The Sledge, The Niggle and Gamesmanship

With fairly definite views regarding The Sledge, The Niggle and Gamesmanship in general, it’s safe to assume Hughesy will be scanning the press reports over the next few days.

What follows is an exercise in gathering content that might be relevant at some point down the track, a compendium rather than a commentary, though one can’t help commentating from time to time.

The thrice daily news bulletin from the ABC that arrived this morning pointed me towards The Ashes: Chris Rogers comes to David Warner's defence over Jonathan Trott criticism. You might find a statement like no-one in the Australian team knew about Trott's condition, and the remarks were not meant to be hurtful a trifle difficult to swallow, but that’s what he apparently said. We’re obviously looking for short term tactical advantage, not long term psychological damage. There’s also a comment from Peter Siddle along the lines of Anderson brought Clarke's sledge/threat on himself, which I’m inclined to see as a reminder that all this stuff is a two way street.

Don’t, in other words, get all holier than thou if you’re inclined to dish it up yourself.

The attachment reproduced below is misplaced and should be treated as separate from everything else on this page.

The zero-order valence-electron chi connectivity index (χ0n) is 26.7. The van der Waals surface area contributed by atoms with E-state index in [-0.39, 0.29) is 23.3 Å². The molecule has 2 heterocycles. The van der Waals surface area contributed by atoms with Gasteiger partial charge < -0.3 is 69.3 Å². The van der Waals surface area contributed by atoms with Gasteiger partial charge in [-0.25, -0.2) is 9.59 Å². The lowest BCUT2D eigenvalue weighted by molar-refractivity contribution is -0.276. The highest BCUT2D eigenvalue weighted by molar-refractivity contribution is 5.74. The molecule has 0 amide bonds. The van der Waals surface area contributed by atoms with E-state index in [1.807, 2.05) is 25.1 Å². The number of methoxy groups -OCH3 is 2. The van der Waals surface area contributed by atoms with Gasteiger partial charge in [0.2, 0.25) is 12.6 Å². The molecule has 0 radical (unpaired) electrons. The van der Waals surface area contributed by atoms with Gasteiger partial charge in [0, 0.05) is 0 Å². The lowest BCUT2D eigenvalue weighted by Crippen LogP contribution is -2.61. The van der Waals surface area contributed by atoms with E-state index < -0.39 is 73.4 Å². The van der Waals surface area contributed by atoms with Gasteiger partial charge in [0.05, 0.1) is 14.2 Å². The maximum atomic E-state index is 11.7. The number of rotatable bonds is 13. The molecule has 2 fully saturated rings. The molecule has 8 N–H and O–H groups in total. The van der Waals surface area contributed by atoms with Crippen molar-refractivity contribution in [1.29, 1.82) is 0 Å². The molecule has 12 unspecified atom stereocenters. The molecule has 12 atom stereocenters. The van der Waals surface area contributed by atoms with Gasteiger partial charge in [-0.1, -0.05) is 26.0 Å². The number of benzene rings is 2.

THere’s a comment along those lines in The Ashes: James Anderson threatened George Bailey before Clarke sledge, says Shane Warne along with the  comment from a tight-lipped Bailey that Anderson must have been just a bit upset about the way the game was going, which also suggests that whatever remarks George was chirping from under the lid were hitting home.

Turning the attention to the regular items in my Safari Top Sites, I headed over to the Cricket page on ABC Grandstand for The Ashes: Kim Hughes labels David Warner comments about Jonathan Trott as 'disgraceful', where Hughes admits The Sledge is part and parcel of the game. I don't know why. They say it is, it shouldn't be. But you don't do it off the field. That's just deplorable and unacceptable in any field of endeavour.